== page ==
A Rumble in the Black


Jack Cody follows the crux second pitch of “Qualgeist” (5.12c) in the Black Canyon of the Gunnison. The chockstone described in the story can be seen in the chimney below.

Falling asleep, I still see the great orange spark and feel the dull, reverberating thud of the huge boulder striking the ledge below me in the dark.

Hours before I sent that boulder crashing down, I was turning a question over in my mind. “How much risk is a climb worth?” I wondered as I scrambled up 400 feet of bushy, sunbaked slab to the base of a route called “Qualgeist,” which the guidebook rated 5.12b (turns out it’s lost holds and is more like 12+ these days).

A couple weeks earlier, my partner, Jack Cody, and I scrambled up the same approach to do another route called “Trilogy,” which the guidebook rated 5.12a R. We had our headlamps and were prepared to get scared and top out in the dark. Except for a brief rainstorm that soaked Jack as he led the runout first pitch, we onsighted the route with hardly a twitch of fear and with ample daylight to spare. “Qualgeist” seemed like a logical progression.

As before, we tiptoed around loose blocks, scrub oaks and cactus, traversing a long ledge until we could climb up a gully. Jack made the same mistake as last time by climbing straight up too early, which put him on 5.8 terrain without a rope, while I traversed a bit more and got into a low-angled chimney that was more secure. Sweat dripped from my nose and the rope coiled on my back threatened to trip me up with a moment on inattention.

The sun was relentless and I hoped we might find a spot of shade at the base of the climb. There was almost none to be had. We continued scrambling past the start of “Qualgeist” to reach a tiny alcove of reprieve inside the bottom of Ament’s Chimney – a huge gash that splits the entire wall in two. At its bottom where we huddled, the gash was only 4 feet wide. A great boulder was lodged above us. I could see where it had broken off from the left wall not far above. I wondered how long it would stay there, and contemplated how we were basically sitting at the end of a gigantic funnel.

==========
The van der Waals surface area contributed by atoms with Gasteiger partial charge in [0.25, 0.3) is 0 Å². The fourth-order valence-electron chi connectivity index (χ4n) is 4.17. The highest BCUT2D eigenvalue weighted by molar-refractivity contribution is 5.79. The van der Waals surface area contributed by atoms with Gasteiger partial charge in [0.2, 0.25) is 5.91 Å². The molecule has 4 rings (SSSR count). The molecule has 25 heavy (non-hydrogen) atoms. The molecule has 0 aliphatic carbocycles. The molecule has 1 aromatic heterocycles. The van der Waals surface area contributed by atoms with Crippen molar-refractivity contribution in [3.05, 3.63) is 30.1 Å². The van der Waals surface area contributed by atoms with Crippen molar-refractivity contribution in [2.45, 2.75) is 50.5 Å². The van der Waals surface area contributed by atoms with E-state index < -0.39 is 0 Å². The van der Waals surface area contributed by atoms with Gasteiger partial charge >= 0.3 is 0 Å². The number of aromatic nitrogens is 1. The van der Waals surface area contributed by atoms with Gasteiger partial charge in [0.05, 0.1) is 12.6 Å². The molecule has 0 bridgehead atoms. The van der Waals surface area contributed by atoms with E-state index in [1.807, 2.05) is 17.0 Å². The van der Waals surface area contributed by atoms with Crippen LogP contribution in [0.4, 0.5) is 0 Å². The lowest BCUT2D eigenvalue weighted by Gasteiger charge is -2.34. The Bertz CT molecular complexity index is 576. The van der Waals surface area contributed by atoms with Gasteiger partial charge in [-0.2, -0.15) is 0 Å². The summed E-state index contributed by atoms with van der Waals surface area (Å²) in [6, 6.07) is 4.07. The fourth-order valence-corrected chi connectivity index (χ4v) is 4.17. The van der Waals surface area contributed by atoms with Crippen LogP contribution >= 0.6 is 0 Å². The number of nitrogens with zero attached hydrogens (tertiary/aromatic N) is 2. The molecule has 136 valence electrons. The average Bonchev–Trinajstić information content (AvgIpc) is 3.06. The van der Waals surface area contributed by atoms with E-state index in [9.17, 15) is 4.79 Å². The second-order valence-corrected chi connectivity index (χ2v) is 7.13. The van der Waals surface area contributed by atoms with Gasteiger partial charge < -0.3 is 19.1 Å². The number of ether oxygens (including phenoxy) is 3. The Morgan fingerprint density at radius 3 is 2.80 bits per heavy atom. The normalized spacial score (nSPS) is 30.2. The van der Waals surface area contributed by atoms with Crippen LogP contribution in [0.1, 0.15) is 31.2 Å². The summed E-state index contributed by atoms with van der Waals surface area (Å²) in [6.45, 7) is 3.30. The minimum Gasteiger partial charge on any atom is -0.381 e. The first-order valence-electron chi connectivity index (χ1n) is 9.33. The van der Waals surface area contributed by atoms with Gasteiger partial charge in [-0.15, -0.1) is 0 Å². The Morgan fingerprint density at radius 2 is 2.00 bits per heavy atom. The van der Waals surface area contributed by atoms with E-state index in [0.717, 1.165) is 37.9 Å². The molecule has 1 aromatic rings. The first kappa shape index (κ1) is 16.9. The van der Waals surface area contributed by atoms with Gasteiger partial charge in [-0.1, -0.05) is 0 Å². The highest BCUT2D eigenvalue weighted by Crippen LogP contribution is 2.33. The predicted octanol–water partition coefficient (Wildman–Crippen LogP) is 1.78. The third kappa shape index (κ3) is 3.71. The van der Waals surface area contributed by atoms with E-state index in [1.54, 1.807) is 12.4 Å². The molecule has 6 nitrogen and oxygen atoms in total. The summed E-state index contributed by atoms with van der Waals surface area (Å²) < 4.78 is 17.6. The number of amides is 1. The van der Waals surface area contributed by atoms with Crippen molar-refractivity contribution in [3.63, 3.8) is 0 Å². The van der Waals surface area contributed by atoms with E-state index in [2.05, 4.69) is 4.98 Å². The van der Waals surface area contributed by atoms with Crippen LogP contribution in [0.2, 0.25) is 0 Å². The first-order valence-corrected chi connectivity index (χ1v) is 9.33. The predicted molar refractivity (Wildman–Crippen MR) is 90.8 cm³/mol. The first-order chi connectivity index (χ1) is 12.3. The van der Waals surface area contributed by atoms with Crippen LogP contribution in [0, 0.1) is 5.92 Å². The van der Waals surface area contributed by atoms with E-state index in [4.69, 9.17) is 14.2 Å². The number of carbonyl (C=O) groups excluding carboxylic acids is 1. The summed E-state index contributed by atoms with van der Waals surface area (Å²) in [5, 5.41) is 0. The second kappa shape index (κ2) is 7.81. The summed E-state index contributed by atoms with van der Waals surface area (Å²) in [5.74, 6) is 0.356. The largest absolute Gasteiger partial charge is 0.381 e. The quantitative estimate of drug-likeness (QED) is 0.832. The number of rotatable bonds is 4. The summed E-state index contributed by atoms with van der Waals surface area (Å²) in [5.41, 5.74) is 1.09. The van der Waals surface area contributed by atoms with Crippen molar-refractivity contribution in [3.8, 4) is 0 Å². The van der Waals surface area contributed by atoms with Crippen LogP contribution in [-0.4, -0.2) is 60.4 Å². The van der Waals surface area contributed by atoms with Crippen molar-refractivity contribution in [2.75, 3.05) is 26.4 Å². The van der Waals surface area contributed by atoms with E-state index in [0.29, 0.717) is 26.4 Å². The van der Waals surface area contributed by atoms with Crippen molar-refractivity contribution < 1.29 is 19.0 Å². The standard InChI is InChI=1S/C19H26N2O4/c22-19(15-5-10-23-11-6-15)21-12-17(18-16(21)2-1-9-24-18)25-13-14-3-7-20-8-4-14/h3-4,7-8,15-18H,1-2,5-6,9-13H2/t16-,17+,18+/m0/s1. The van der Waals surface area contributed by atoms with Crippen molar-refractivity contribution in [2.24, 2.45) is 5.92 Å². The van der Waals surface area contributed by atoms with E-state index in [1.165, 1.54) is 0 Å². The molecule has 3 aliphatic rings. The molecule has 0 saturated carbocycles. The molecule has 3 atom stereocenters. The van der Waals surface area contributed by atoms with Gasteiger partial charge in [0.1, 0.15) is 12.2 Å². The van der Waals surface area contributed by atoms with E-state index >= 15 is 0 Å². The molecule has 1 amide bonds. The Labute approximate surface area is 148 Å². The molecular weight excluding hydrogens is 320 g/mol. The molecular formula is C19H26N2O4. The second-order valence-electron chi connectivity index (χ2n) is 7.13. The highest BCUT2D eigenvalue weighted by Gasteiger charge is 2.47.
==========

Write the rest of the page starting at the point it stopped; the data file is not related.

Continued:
I don’t consider myself a reckless person. There was a time in my early 20s when I was willing to die for a rock climb, but these days I’m very disinclined to risk more than I have to. For example, when I’m sport climbing, I often stick clip the high first bolts on warm-ups I’ve done many times. Why risk a bad fall when I don’t have to? But there is something about big, scary climbs that attracts me. If I were so adverse to risk, I would stick to sport climbing.

At last the crux second pitch – an overhanging pegmatite arête on the right side of Ament’s Chimney – was in shade. Jack and I downclimbed to the start, which was still in the sun. He opted to go shirtless in the heat as he led the first pitch, battling a barrel cactus and pricker bush to gain a bulging crack. By then I’d already consumed half of my only liter of water. A liter had been perfectly adequate on all our other climbs, but this day was a different animal. Standing in the dry, yellow cheat grass belaying Jack, I tried to tamp down the growing nerves by focusing only on each problem at hand.

Why was I even there? Why was I attracted to climb a hard route in the Black in June instead of hanging out in a shady limestone cave? Because the big routes are where I find what I’m really made of; they require an entirely different level of savvy that involves long-term strategy and resourcefulness as well as brute toughness. For me, the big walls are where it all comes together, and when I have the right partner, the right weather and the right fitness, that’s when the risk seems more worth it. It’s a thin line, though.

Due to the serious climbing, Jack took almost an hour to lead the first pitch – an eternity by our standards. Then I launched into the crux pitch and fought hard, trying to onsight a weird boulder problem, only to pop off when I was nearly through it. I took a 25-footer with a backpack on and found myself hanging in space just above the belay. It was my first fall in the Black. Jack lowered me so I could rest and try again. I tried not to think about how much time we’d already lost, and the fact that I might have to lead a 5.11+ finger crack on pitch 6 in the dark.